There are three schools utilised by the state facing strategic Political Violence, also known as terrorism: 1) The Justice System model, where the police and the judiciary pursue such acts as civilian criminal offenses (the most effective model and takes place in civilised democratic countries; but to be fair, it usually takes a really long time to end the problem), 2) The Expanded Justice system, where special legislation and courts are created to further empower the police and judiciary (US ‘ Patriot act, Mubarak’s Egypt) and 3) The War on Terrorism model, where the military is usually in charge and concerns for rights and liberties get overridden in favour of security and “Victory” (Israel). The last model is usually the least favourable one for a multitude of reasons, chief of which is that it perpetuates the conflict instead of resolving it; however, it seems to be the one currently employed in Egypt, or at least that is what the media tells us. Since this is the case, it is important for us- the citizens- to observe and understand exactly what our government strategy for handling this problem is, which so far seems to be applying Strategic Coercion.
In its most basic form, strategycan be understood as the series of moves initiated by an actor (the current government) aimed at influencing the choice of an opposing actor (The Islamists), in a manner favourable to itself. Strategic coercion is a strategy that aims to apply the full gamut of national power instruments—military, diplomatic, economic, political, etc , to either dissuade an opponent from taking an undesirable course of action, or to stop and undo an undesirable course of action already taken, by making the costs of said actions exceed the benefits of pursuing them. In case you haven’t noticed, this is exactly what our current government is doing.
It may come as a disappointment to the “Let’s kill all the Islamists” crowd to find out that the intention of strategic coercion is not to accomplish its objective by bludgeoning the targeted opponent to the point of utter destruction. Such a strategy is generally referred to as the application of brute force, and in today‘s age, is both difficult to achieve and—in most instances—politically unviable for democracies. Rather, Strategic Coercion is about applying just enough force to persuade the targeted political adversary to choose not to engage in, or continue, the undesired hostilities. It is far preferable in our case from “brute force” because the amount of force required to completely eliminate the Islamists’ ability for organised resistance is tremendous in the modern age, and the financial cost of doing so is simply one our budget and economy cannot take; most importantly, the amount of human rights abuse it requires is on such a massive scale- that even if were a OK with them, which we are not- that new grievances will be born, which will continue to fuel the fight and prolong the current state of instability for a very long time.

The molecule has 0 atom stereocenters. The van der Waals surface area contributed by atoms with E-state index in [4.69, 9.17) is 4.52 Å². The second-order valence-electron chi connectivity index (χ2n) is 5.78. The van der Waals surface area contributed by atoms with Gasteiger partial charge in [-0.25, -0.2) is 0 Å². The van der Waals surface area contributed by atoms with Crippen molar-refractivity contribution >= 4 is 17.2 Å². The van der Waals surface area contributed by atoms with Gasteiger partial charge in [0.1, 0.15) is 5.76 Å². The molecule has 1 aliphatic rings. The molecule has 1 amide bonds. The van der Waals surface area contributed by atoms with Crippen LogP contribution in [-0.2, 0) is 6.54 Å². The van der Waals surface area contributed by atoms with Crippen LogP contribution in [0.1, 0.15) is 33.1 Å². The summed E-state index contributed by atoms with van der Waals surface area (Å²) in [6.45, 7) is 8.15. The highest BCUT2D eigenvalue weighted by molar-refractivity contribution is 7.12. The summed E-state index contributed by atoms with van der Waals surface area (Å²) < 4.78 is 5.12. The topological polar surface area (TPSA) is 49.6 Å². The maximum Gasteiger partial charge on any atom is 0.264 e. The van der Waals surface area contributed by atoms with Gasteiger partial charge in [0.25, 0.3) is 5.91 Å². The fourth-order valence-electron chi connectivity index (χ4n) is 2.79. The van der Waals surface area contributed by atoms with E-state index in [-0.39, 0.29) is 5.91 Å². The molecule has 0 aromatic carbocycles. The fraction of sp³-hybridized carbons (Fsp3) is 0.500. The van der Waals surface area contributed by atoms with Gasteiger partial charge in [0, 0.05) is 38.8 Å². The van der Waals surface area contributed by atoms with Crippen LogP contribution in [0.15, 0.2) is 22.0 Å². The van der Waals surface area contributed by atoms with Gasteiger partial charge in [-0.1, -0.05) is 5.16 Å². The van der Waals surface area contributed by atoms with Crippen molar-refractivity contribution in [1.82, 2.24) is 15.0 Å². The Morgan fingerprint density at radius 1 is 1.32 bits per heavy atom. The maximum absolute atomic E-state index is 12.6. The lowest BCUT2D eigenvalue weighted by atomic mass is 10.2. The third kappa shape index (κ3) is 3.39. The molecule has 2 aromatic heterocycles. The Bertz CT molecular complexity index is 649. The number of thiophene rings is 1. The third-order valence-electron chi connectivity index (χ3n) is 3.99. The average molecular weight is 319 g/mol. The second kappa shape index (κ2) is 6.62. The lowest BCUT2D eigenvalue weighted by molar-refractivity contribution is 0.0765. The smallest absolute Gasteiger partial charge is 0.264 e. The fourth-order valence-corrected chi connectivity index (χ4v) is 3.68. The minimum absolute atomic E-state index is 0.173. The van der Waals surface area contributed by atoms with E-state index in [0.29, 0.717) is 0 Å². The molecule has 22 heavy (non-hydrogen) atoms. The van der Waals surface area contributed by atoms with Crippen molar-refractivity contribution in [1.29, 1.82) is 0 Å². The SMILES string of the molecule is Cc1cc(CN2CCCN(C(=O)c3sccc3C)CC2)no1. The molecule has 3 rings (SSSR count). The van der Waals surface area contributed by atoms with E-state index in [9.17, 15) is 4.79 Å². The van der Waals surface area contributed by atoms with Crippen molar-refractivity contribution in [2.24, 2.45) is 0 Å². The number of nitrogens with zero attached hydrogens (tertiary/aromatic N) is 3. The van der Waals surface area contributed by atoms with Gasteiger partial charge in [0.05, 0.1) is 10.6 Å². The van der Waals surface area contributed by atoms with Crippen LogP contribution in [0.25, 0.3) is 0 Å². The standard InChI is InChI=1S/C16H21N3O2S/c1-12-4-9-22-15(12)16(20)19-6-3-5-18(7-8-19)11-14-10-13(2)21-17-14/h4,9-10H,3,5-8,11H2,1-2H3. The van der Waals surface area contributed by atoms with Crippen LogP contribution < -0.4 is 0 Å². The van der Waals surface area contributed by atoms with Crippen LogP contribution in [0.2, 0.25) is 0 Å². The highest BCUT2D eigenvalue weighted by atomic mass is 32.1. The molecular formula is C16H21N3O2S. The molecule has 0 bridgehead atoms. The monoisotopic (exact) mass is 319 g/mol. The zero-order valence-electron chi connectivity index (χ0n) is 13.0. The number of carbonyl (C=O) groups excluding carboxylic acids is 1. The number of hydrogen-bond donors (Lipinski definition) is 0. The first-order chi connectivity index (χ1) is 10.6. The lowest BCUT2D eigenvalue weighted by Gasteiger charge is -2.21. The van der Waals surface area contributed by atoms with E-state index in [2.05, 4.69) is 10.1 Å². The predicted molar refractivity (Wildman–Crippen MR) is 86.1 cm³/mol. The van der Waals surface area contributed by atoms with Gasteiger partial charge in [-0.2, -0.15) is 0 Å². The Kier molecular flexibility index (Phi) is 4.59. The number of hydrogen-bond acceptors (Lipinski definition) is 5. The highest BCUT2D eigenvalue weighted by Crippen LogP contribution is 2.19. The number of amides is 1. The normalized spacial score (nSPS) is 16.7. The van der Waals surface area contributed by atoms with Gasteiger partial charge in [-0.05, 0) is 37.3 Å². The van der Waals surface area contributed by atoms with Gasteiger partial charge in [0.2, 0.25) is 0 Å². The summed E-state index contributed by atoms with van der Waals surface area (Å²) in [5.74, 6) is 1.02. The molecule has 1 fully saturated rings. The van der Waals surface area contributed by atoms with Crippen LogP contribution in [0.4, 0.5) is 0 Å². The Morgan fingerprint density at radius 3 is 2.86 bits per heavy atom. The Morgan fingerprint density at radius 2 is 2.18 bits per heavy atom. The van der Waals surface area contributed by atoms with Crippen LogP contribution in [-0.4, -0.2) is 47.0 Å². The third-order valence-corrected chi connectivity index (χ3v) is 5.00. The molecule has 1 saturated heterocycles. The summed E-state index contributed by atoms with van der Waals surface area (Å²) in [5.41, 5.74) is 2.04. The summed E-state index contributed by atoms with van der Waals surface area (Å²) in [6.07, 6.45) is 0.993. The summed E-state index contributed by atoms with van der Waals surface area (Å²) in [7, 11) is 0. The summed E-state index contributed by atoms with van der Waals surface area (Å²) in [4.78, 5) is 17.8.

It is important to remember that the current fight involves two actively opposed sides—the authorities and the Islamists—as well as a third group, a large population subject to coercion and manipulation from both sides. To win this third group and isolate it from supporting the Islamists, it is imperative to redress prominent grievances while preventing the emergence of new ones; this is why the high death toll from dispersing the Rabaa protest was so heavily criticised, especially because it was fuelled by the Interim government’s desire to demonstrate its ability to legitimately govern and provide law and order. Such government over-reactions can lead to an increase in the support for the Islamists, who, much like a Judo player, will use a stronger opponent‘s own strength and momentum to unbalance and overthrow him; hence Rabaa protesters and protests. You see, it is necessary to eliminate the negative feelings on which support for the Islamists is based for that specific reason, and the use of force and violence runs the risk of increasing these same negative feelings.